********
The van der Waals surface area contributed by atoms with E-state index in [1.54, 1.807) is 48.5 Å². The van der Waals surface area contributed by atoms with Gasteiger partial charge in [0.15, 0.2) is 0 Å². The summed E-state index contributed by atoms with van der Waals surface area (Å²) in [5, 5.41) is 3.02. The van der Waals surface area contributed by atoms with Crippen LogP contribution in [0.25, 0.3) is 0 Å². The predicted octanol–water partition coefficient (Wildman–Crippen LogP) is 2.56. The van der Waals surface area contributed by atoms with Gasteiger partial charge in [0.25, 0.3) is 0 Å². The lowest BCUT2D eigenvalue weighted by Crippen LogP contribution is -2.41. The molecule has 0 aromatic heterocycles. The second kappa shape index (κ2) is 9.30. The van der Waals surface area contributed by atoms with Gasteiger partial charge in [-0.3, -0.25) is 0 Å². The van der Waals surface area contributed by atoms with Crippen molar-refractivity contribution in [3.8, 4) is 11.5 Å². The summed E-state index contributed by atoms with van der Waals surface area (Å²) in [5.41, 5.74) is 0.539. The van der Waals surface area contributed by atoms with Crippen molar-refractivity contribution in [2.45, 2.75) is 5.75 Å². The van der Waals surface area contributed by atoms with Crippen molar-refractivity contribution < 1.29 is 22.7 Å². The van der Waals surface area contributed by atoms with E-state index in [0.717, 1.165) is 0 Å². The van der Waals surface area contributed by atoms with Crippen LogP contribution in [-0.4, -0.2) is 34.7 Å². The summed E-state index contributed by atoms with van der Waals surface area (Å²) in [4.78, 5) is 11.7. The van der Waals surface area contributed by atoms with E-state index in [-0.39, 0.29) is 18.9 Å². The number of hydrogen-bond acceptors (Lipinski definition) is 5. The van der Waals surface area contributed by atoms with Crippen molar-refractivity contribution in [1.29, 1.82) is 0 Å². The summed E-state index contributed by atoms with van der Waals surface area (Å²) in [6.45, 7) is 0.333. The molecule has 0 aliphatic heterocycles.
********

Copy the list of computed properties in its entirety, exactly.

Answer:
The van der Waals surface area contributed by atoms with E-state index in [1.54, 1.807) is 48.5 Å². The van der Waals surface area contributed by atoms with Gasteiger partial charge in [0.15, 0.2) is 0 Å². The summed E-state index contributed by atoms with van der Waals surface area (Å²) in [5, 5.41) is 3.02. The van der Waals surface area contributed by atoms with Crippen LogP contribution in [0.25, 0.3) is 0 Å². The predicted octanol–water partition coefficient (Wildman–Crippen LogP) is 2.56. The van der Waals surface area contributed by atoms with Gasteiger partial charge in [0.25, 0.3) is 0 Å². The lowest BCUT2D eigenvalue weighted by Crippen LogP contribution is -2.41. The molecule has 0 aromatic heterocycles. The second kappa shape index (κ2) is 9.30. The van der Waals surface area contributed by atoms with Gasteiger partial charge in [-0.3, -0.25) is 0 Å². The van der Waals surface area contributed by atoms with Crippen molar-refractivity contribution in [3.8, 4) is 11.5 Å². The summed E-state index contributed by atoms with van der Waals surface area (Å²) in [5.41, 5.74) is 0.539. The van der Waals surface area contributed by atoms with Crippen molar-refractivity contribution in [2.45, 2.75) is 5.75 Å². The van der Waals surface area contributed by atoms with Crippen molar-refractivity contribution < 1.29 is 22.7 Å². The van der Waals surface area contributed by atoms with E-state index in [0.717, 1.165) is 0 Å². The van der Waals surface area contributed by atoms with Crippen LogP contribution in [-0.4, -0.2) is 34.7 Å². The summed E-state index contributed by atoms with van der Waals surface area (Å²) in [4.78, 5) is 11.7. The van der Waals surface area contributed by atoms with E-state index in [-0.39, 0.29) is 18.9 Å². The number of hydrogen-bond acceptors (Lipinski definition) is 5. The van der Waals surface area contributed by atoms with Crippen molar-refractivity contribution in [1.29, 1.82) is 0 Å². The summed E-state index contributed by atoms with van der Waals surface area (Å²) in [6.45, 7) is 0.333. The molecule has 0 aliphatic heterocycles.